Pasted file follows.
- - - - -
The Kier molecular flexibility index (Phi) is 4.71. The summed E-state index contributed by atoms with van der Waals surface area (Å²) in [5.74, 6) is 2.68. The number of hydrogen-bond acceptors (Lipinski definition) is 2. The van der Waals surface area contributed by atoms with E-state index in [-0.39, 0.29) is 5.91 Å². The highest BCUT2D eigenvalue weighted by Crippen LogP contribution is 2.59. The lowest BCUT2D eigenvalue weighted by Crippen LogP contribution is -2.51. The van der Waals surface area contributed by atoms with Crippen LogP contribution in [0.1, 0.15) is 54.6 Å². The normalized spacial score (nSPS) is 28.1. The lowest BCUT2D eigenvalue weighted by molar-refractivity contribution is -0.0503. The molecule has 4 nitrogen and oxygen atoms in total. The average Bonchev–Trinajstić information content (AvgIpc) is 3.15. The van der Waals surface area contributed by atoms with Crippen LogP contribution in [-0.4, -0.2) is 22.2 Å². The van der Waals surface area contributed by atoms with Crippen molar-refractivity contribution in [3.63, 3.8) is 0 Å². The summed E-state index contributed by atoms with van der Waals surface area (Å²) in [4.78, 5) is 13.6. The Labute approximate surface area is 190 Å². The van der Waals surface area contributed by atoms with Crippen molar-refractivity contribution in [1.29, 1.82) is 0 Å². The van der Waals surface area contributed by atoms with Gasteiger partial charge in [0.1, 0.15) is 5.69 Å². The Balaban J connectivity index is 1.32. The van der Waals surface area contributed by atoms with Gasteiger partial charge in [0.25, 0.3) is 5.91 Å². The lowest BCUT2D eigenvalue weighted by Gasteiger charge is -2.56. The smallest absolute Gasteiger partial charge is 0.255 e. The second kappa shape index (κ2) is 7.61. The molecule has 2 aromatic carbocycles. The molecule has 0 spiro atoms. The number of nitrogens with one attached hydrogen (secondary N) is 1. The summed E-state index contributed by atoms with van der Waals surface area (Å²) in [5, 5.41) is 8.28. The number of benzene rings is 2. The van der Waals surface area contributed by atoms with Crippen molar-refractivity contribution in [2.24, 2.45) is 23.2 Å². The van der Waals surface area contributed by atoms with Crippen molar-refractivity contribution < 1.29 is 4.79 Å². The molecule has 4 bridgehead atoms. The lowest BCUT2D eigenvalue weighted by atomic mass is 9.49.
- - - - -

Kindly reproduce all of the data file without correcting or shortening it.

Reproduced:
The Kier molecular flexibility index (Phi) is 4.71. The summed E-state index contributed by atoms with van der Waals surface area (Å²) in [5.74, 6) is 2.68. The number of hydrogen-bond acceptors (Lipinski definition) is 2. The van der Waals surface area contributed by atoms with E-state index in [-0.39, 0.29) is 5.91 Å². The highest BCUT2D eigenvalue weighted by Crippen LogP contribution is 2.59. The lowest BCUT2D eigenvalue weighted by Crippen LogP contribution is -2.51. The van der Waals surface area contributed by atoms with Crippen LogP contribution in [0.1, 0.15) is 54.6 Å². The normalized spacial score (nSPS) is 28.1. The lowest BCUT2D eigenvalue weighted by molar-refractivity contribution is -0.0503. The molecule has 4 nitrogen and oxygen atoms in total. The average Bonchev–Trinajstić information content (AvgIpc) is 3.15. The van der Waals surface area contributed by atoms with Crippen LogP contribution in [-0.4, -0.2) is 22.2 Å². The van der Waals surface area contributed by atoms with Crippen molar-refractivity contribution in [3.63, 3.8) is 0 Å². The summed E-state index contributed by atoms with van der Waals surface area (Å²) in [4.78, 5) is 13.6. The Labute approximate surface area is 190 Å². The van der Waals surface area contributed by atoms with Crippen molar-refractivity contribution in [1.29, 1.82) is 0 Å². The van der Waals surface area contributed by atoms with Gasteiger partial charge in [0.1, 0.15) is 5.69 Å². The Balaban J connectivity index is 1.32. The van der Waals surface area contributed by atoms with Gasteiger partial charge in [0.25, 0.3) is 5.91 Å². The lowest BCUT2D eigenvalue weighted by Gasteiger charge is -2.56. The smallest absolute Gasteiger partial charge is 0.255 e. The second kappa shape index (κ2) is 7.61. The molecule has 2 aromatic carbocycles. The molecule has 0 spiro atoms. The number of nitrogens with one attached hydrogen (secondary N) is 1. The summed E-state index contributed by atoms with van der Waals surface area (Å²) in [5, 5.41) is 8.28. The number of benzene rings is 2. The van der Waals surface area contributed by atoms with Crippen molar-refractivity contribution in [2.24, 2.45) is 23.2 Å². The van der Waals surface area contributed by atoms with Crippen molar-refractivity contribution < 1.29 is 4.79 Å². The molecule has 4 bridgehead atoms. The lowest BCUT2D eigenvalue weighted by atomic mass is 9.49.